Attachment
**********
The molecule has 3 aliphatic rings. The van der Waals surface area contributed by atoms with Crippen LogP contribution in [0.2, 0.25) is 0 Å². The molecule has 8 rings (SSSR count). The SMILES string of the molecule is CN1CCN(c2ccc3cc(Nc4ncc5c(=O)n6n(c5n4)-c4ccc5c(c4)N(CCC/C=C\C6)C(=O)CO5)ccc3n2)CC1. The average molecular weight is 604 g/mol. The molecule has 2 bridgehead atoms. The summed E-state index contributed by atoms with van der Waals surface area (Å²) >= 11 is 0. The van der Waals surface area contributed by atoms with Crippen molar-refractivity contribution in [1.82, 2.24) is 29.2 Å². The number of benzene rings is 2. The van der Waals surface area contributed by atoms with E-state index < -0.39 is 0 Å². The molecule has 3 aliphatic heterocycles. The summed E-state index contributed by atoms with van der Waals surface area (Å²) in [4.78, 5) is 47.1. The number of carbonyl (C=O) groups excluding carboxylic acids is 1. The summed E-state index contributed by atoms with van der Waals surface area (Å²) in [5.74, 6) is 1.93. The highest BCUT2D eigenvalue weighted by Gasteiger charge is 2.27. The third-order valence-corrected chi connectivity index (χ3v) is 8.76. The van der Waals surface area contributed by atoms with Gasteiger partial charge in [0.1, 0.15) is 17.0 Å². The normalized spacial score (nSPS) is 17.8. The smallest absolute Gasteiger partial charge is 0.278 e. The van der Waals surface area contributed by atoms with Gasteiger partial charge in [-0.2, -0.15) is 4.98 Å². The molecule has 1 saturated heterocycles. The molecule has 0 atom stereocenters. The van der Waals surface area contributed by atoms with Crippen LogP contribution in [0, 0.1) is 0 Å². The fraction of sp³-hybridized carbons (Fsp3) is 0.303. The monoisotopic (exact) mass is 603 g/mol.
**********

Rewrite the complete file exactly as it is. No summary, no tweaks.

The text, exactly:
The molecule has 3 aliphatic rings. The van der Waals surface area contributed by atoms with Crippen LogP contribution in [0.2, 0.25) is 0 Å². The molecule has 8 rings (SSSR count). The SMILES string of the molecule is CN1CCN(c2ccc3cc(Nc4ncc5c(=O)n6n(c5n4)-c4ccc5c(c4)N(CCC/C=C\C6)C(=O)CO5)ccc3n2)CC1. The average molecular weight is 604 g/mol. The molecule has 2 bridgehead atoms. The summed E-state index contributed by atoms with van der Waals surface area (Å²) >= 11 is 0. The van der Waals surface area contributed by atoms with Crippen molar-refractivity contribution in [1.82, 2.24) is 29.2 Å². The number of benzene rings is 2. The van der Waals surface area contributed by atoms with E-state index < -0.39 is 0 Å². The molecule has 3 aliphatic heterocycles. The summed E-state index contributed by atoms with van der Waals surface area (Å²) in [4.78, 5) is 47.1. The number of carbonyl (C=O) groups excluding carboxylic acids is 1. The summed E-state index contributed by atoms with van der Waals surface area (Å²) in [5.74, 6) is 1.93. The highest BCUT2D eigenvalue weighted by Gasteiger charge is 2.27. The third-order valence-corrected chi connectivity index (χ3v) is 8.76. The van der Waals surface area contributed by atoms with Gasteiger partial charge in [0.1, 0.15) is 17.0 Å². The normalized spacial score (nSPS) is 17.8. The smallest absolute Gasteiger partial charge is 0.278 e. The van der Waals surface area contributed by atoms with Gasteiger partial charge in [-0.2, -0.15) is 4.98 Å². The molecule has 1 saturated heterocycles. The molecule has 0 atom stereocenters. The van der Waals surface area contributed by atoms with Crippen LogP contribution in [0, 0.1) is 0 Å². The fraction of sp³-hybridized carbons (Fsp3) is 0.303. The monoisotopic (exact) mass is 603 g/mol.